- The Washington Times - Friday, May 20, 2005

They’re doing it without Jose Vidro. They’re doing it without Terrmel Sledge. They’re doing it without Joey Eischen, T.J. Tucker, Wil Cordero and Antonio Osuna. And for the last three days, they’ve done it without Jose Guillen.

The Washington Nationals opened the 2005 season counting on all of those players to make significant contributions, but who needs their services when you’re still playing your best baseball in two years?

A 3-2 victory over the Milwaukee Brewers yesterday at RFK Stadium was only the latest example of that. After a 5-2 homestand, the Nationals reached the quarter-mark of the season with a 23-18 record, the first time they’ve been five games over .500 since September 2003.

Now just one game back in the competitive National League East, Washington is on pace to win 91 games in its inaugural season.

‘This team has a lot of heart,’ manager Frank Robinson said. ‘They believe in themselves and each other. They feel like they’re going win every ballgame.’

Even if they’ve been undermanned in nearly every one of them.

The Nationals have been without the likes of Eischen, Sledge and Cordero for some time. That they’ve been successful in their absence no longer is surprising. But for more than two weeks, they’ve been without Vidro — their No. 3 hitter and veteran leader. And for the last three games of their four-game series with the Brewers, they’ve been without Guillen — their No. 4 hitter and most talented player.

Winning five out of seven in their absence is surprising, and it’s done wonders for the morale inside the clubhouse.

‘That builds confidence for everybody, knowing that you can still battle when you’ve got a lot guys injured,’ said Jamey Carroll, who continues to fill in admirably for Vidro at second base. ‘It’s promising and exciting to know that when we get these guys back, this team will be even better.’

They’re pretty good right now, getting contributions from any number of players to make this homestand so successful.

Carroll was just one of the key contributors yesterday before a boisterous, weekday afternoon crowd of 30,968. He recorded the Nationals’ first hit off Brewers starter Victor Santos (1-4) in the fourth, scored the first run on Vinny Castilla’s double, then drove in the second run with a two-out single in the fifth.

Since taking over for Vidro 13 games ago, the unheralded utility infielder is hitting .327 without committing an error in the field.

‘How ‘bout Jamey Carroll?’ Robinson said. ‘He always seems to be in the middle of things. It kind of goes unnoticed, but I think people are starting to get used to him and starting to appreciate him.’

Nationals fans have been appreciating Livan Hernandez since Opening Night, so it came as no surprise yesterday when the right-hander recorded his sixth win in as many starts.

This one might have been more impressive than the last five, though, because Hernandez was pitching with a swollen right knee that nearly caused him to miss his start altogether. Unable to drive off the mound the way he usually does, Hernandez (7-2) instead relied on his back-breaking slow curveball to record his biggest outs of the day. He departed after six innings, having allowed seven hits but just one run — on a sixth-inning triple by Bill Hall.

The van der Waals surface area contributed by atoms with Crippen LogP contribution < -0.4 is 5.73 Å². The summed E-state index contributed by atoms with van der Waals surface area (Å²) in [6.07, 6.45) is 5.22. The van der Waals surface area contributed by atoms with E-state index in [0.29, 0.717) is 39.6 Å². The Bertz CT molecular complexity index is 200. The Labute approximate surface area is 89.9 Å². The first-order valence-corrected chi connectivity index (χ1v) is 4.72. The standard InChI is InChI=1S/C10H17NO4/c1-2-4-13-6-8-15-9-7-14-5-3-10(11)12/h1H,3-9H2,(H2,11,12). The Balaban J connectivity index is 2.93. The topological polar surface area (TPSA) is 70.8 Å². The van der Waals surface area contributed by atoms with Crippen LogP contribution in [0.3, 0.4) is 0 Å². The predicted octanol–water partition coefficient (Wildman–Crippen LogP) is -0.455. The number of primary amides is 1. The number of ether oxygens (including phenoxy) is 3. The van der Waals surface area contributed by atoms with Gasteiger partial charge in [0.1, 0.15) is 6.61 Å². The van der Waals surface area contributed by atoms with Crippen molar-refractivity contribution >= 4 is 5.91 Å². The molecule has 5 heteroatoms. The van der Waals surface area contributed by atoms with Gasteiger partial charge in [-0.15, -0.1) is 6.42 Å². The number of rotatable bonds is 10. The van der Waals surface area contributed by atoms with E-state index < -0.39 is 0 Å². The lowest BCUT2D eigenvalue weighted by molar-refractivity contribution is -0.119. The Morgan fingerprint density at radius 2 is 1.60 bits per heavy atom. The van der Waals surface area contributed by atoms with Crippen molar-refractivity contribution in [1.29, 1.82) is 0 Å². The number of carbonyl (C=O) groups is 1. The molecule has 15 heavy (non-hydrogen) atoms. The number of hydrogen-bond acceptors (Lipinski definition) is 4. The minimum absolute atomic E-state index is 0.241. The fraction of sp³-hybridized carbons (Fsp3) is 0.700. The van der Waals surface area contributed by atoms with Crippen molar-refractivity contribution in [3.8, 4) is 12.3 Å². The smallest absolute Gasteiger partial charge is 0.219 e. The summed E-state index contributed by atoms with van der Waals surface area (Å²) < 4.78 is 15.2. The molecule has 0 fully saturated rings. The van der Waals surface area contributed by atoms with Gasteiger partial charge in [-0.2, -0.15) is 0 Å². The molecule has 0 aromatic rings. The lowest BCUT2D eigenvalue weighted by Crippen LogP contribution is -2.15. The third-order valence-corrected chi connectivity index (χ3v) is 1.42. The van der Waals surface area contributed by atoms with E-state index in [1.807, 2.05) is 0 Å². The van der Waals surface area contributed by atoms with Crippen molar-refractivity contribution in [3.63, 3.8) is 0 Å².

‘I do it because I want to pitch, but it’s not easy,’ Hernandez said of his balky right leg. ‘You get in your mind that any movement, you might get hurt.’

Hernandez’s six-inning stint was brief by his standards, but that was no strain for Washington’s suddenly lights-out bullpen. Robinson has so many viable options right now, he barely broke a sweat when Hector Carrasco plunked the first two batters he faced in the seventh.

Robinson simply turned to Gary Majewski, who recorded three straight outs (though he allowed one of the runners he inherited from Carrasco to score). Majewski, who has now thrown nine straight scoreless innings, gave way in the eighth to Luis Ayala. Closer Chad Cordero walked two batters in the ninth but still managed to notch his 10th save and lower his ERA to 0.95.

‘That’s what you call picking each other up,’ Robinson said.

The back end of the Nationals’ bullpen — Cordero, Ayala, Majewski and Carrasco — has a combined 1.91 ERA over 70-2/3 innings.

‘Frank knows he has a lot of choices in the bullpen,? Cordero said. ‘We can all go out there and do the job. Any time you have that, it gives each other confidence and your manager confidence.’

Robinson also has plenty of confidence in Castilla, his ever-reliable third baseman who seems to contribute something to every victory. The veteran slugger did it in all manner of ways yesterday.

His double in the fourth gave him eight game-winning hits this year (five more than anyone else on the roster). He made a pair of sparkling plays in the field and scored the Nationals’ third run on a passed ball in the eighth (though he likely would have been out by 10 feet had Brewers reliever Tommy Phelps not dropped the throw from catcher Chad Moeller).

Those are the kind of breaks the Nationals are getting these days, though. And if they continue at this rate much longer, you might have to start wondering whether they’re getting those breaks because they’re lucky or — as more and more people are coming to realize — just good.

‘Every time we take the field, we feel like we have a chance of winning. That’s a great feeling,’ Castilla said. ‘We’re playing great baseball. We’re doing the little things: hitting in the clutch, making the plays in the field. That’s what a winning ballclub does.’

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